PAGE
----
Bitter did an excellent job of covering the candidate forum in our Congressional district last night, which highlighted all the folks who are lining up to challenge Democrat Patrick Murphy for his Congressional seat in 2010. I was disappointed that the Second Amendment received no consideration in the questioning of each candidate, but let’s face it, that’s not really the hot issue right now. We do have a wide selection of free market oriented candidates, but I think we need to be cautious, and make sure we’re supporting someone who can actually win. In determining what formula you need to win, it’s worthwhile to look at the district as a whole. Some facts:
- The 8th District Congressional seat flips more often than many. In the past 30 years, it’s flipped parties four times. Prior to that, it was in Republican hands from 1923 to 1977. This is not a seat either party can take for granted.
- Democrats enjoy a healthy registration advantage over Republicans in our district. Republicans can only win by two means, turnout, and carrying large numbers of independent voters. In 2010, turnout will probably work in the GOP’s favor. But I’m going to be looking for a candidate that can carry independents.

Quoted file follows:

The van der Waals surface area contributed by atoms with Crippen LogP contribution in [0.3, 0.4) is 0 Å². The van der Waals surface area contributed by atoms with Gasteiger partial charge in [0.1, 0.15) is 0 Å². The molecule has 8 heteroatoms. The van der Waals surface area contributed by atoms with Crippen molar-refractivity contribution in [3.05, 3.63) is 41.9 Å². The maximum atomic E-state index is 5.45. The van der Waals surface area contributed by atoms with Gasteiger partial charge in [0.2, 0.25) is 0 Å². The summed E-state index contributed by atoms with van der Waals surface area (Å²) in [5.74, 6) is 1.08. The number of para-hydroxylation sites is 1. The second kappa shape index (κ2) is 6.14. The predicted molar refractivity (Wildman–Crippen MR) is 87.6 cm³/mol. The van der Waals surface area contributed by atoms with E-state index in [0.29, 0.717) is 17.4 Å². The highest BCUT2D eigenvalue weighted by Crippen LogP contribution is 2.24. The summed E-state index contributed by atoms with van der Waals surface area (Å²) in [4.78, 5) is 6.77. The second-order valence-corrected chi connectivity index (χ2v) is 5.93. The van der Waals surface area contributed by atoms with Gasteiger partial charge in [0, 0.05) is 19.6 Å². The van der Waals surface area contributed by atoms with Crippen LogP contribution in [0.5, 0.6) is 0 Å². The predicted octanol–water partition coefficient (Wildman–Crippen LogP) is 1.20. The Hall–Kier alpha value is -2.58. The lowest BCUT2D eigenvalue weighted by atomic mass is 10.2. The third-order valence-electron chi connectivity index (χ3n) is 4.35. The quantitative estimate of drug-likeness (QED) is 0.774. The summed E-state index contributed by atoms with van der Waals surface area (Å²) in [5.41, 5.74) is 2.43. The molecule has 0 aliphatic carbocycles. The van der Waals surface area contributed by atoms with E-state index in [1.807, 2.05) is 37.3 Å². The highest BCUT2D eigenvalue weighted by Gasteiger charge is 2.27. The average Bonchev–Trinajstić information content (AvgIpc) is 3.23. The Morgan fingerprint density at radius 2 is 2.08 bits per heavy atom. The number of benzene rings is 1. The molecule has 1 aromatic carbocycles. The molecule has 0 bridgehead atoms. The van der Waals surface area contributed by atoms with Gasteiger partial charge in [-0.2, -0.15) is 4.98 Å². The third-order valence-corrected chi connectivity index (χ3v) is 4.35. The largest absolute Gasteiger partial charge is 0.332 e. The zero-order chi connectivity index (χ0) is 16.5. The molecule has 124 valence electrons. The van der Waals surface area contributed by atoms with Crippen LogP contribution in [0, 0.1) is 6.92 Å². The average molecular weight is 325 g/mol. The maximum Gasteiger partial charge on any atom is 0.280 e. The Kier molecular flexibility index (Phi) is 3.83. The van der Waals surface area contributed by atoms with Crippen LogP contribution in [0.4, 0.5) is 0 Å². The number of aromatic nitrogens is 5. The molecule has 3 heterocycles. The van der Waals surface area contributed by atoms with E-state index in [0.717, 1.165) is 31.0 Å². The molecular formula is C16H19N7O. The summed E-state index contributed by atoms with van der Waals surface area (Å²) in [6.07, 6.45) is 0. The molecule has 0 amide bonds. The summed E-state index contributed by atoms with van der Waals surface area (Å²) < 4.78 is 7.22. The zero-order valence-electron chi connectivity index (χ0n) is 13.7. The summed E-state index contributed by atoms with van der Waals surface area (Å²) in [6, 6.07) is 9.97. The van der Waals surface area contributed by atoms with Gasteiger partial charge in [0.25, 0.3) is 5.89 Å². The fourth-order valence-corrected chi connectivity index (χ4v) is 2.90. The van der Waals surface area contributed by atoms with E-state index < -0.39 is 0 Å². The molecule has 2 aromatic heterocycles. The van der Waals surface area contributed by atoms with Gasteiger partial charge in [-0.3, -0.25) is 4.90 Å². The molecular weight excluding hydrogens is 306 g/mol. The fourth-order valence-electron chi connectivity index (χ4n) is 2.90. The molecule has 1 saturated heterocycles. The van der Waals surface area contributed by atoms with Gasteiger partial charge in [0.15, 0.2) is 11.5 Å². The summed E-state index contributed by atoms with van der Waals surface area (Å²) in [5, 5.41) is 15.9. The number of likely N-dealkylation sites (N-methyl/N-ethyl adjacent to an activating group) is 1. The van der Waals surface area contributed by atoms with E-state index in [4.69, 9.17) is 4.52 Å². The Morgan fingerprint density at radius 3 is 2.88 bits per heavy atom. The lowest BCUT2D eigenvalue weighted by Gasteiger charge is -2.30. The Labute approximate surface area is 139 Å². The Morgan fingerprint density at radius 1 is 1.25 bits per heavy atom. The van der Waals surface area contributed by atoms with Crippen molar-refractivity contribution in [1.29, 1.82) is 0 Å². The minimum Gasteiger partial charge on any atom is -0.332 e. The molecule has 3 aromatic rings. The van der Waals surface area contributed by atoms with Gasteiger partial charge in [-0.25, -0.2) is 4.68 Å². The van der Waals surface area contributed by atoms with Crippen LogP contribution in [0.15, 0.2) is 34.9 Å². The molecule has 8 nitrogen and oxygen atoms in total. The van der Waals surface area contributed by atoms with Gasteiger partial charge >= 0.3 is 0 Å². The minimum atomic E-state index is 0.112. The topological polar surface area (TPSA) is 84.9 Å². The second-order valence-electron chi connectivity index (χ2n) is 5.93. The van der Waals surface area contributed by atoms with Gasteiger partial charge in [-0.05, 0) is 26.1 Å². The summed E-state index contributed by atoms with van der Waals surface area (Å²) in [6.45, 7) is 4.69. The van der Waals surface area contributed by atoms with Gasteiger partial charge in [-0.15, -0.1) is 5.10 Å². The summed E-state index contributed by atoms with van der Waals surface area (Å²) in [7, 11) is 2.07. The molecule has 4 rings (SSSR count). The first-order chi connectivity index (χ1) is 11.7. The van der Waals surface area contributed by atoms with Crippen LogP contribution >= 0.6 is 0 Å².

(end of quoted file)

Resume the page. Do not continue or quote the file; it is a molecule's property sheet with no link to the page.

- Because our district is a swing district, I’m not too keen on a candidate who’s going to agree to term limit himself. If we can get a conservative or moderate Republican in that office, I want to keep him there as long as he can stay. Let’s not go through this again in a few years. The GOP class of 1994 had several Congressmen who made this mistake.
I’m not a rigid believer in politics by the numbers, because so much goes into winning an election, but ultimately it is about getting enough votes to win, and in our district that’s going to mean carrying independents in large enough numbers to overcome the GOPs registration disadvantage. When I hear a candidate say they want to abolish the department of education, or get rid of the home mortgage tax deduction, I might be sympathetic, but those aren’t winning issues. Murphy is going to be tough to beat, even in 2010. He has a strong support base, and a lot of money. I want a candidate that can not only beat him, but hold off strong Democratic challengers. After last night, I’m concerned we don’t have that candidate. I can see why the County GOP might want to tap Fitzpatrick again. But given that Fitz lost to Murphy in 2006, I don’t think that’s him either. The GOP in Bucks County desperately needs some new blood, and unfortunately for us, it takes time to incubate talent at the local level, before someone with experience and ambition agrees to step forward. Last night we were long on ambition, which is good, but short on political experience, which is necessary. I am optimistic, because 2010 will be a hell of a year for the GOP, but my optimism is guarded.